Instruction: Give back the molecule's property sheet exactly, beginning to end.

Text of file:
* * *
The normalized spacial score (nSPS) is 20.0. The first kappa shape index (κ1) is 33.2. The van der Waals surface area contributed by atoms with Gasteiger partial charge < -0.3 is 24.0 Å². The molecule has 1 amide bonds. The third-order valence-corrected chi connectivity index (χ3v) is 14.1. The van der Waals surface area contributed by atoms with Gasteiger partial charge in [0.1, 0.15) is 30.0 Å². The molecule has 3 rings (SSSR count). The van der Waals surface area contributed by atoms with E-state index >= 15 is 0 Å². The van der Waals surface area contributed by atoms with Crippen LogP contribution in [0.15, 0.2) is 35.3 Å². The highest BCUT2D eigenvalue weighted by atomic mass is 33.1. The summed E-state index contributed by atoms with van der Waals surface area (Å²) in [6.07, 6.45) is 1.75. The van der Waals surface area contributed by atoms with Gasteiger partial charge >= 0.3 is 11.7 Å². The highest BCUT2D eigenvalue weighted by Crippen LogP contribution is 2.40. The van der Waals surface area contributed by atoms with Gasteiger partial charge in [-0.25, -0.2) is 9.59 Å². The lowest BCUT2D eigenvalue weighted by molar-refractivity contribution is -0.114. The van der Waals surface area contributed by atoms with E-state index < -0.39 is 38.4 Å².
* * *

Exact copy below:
The normalized spacial score (nSPS) is 20.0. The first kappa shape index (κ1) is 33.2. The van der Waals surface area contributed by atoms with Gasteiger partial charge < -0.3 is 24.0 Å². The molecule has 1 amide bonds. The third-order valence-corrected chi connectivity index (χ3v) is 14.1. The van der Waals surface area contributed by atoms with Gasteiger partial charge in [0.1, 0.15) is 30.0 Å². The molecule has 3 rings (SSSR count). The van der Waals surface area contributed by atoms with E-state index >= 15 is 0 Å². The van der Waals surface area contributed by atoms with Crippen LogP contribution in [0.15, 0.2) is 35.3 Å². The highest BCUT2D eigenvalue weighted by atomic mass is 33.1. The summed E-state index contributed by atoms with van der Waals surface area (Å²) in [6.07, 6.45) is 1.75. The van der Waals surface area contributed by atoms with Gasteiger partial charge >= 0.3 is 11.7 Å². The highest BCUT2D eigenvalue weighted by Crippen LogP contribution is 2.40. The van der Waals surface area contributed by atoms with Gasteiger partial charge in [-0.25, -0.2) is 9.59 Å². The lowest BCUT2D eigenvalue weighted by molar-refractivity contribution is -0.114. The van der Waals surface area contributed by atoms with E-state index < -0.39 is 38.4 Å².